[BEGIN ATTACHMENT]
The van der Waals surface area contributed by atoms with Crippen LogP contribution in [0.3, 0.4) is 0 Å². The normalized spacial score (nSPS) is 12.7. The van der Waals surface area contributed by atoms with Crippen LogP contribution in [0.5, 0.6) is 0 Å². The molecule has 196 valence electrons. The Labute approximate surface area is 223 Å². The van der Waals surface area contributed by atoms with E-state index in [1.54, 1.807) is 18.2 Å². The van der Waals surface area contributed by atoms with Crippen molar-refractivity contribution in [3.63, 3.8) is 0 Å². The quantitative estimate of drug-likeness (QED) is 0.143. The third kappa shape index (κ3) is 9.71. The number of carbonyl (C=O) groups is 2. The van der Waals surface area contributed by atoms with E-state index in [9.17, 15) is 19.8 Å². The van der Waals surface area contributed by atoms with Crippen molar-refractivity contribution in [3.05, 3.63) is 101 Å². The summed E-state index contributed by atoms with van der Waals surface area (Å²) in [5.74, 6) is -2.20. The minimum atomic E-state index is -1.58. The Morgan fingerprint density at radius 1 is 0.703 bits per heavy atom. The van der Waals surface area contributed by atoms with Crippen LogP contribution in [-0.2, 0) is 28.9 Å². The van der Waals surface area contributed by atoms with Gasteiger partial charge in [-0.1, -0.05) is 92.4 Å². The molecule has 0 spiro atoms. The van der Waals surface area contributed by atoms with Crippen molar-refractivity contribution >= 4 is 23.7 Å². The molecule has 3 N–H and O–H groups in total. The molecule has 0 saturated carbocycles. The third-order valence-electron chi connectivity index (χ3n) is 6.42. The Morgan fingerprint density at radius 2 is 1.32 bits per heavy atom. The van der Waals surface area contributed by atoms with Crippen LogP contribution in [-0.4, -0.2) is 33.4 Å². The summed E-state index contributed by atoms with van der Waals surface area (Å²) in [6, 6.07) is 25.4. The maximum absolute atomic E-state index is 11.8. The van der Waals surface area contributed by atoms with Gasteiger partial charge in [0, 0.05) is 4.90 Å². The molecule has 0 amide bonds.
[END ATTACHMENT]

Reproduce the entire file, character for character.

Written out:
The van der Waals surface area contributed by atoms with Crippen LogP contribution in [0.3, 0.4) is 0 Å². The normalized spacial score (nSPS) is 12.7. The van der Waals surface area contributed by atoms with Crippen LogP contribution in [0.5, 0.6) is 0 Å². The molecule has 196 valence electrons. The Labute approximate surface area is 223 Å². The van der Waals surface area contributed by atoms with E-state index in [1.54, 1.807) is 18.2 Å². The van der Waals surface area contributed by atoms with Crippen molar-refractivity contribution in [3.63, 3.8) is 0 Å². The quantitative estimate of drug-likeness (QED) is 0.143. The third kappa shape index (κ3) is 9.71. The number of carbonyl (C=O) groups is 2. The van der Waals surface area contributed by atoms with E-state index in [9.17, 15) is 19.8 Å². The van der Waals surface area contributed by atoms with Crippen molar-refractivity contribution in [3.05, 3.63) is 101 Å². The summed E-state index contributed by atoms with van der Waals surface area (Å²) in [5.74, 6) is -2.20. The minimum atomic E-state index is -1.58. The Morgan fingerprint density at radius 1 is 0.703 bits per heavy atom. The van der Waals surface area contributed by atoms with Crippen LogP contribution in [-0.2, 0) is 28.9 Å². The van der Waals surface area contributed by atoms with Gasteiger partial charge in [-0.1, -0.05) is 92.4 Å². The molecule has 0 spiro atoms. The van der Waals surface area contributed by atoms with Crippen molar-refractivity contribution >= 4 is 23.7 Å². The molecule has 3 N–H and O–H groups in total. The molecule has 0 saturated carbocycles. The third-order valence-electron chi connectivity index (χ3n) is 6.42. The Morgan fingerprint density at radius 2 is 1.32 bits per heavy atom. The van der Waals surface area contributed by atoms with Crippen LogP contribution in [-0.4, -0.2) is 33.4 Å². The summed E-state index contributed by atoms with van der Waals surface area (Å²) in [6, 6.07) is 25.4. The maximum absolute atomic E-state index is 11.8. The van der Waals surface area contributed by atoms with Gasteiger partial charge in [0, 0.05) is 4.90 Å². The molecule has 0 amide bonds.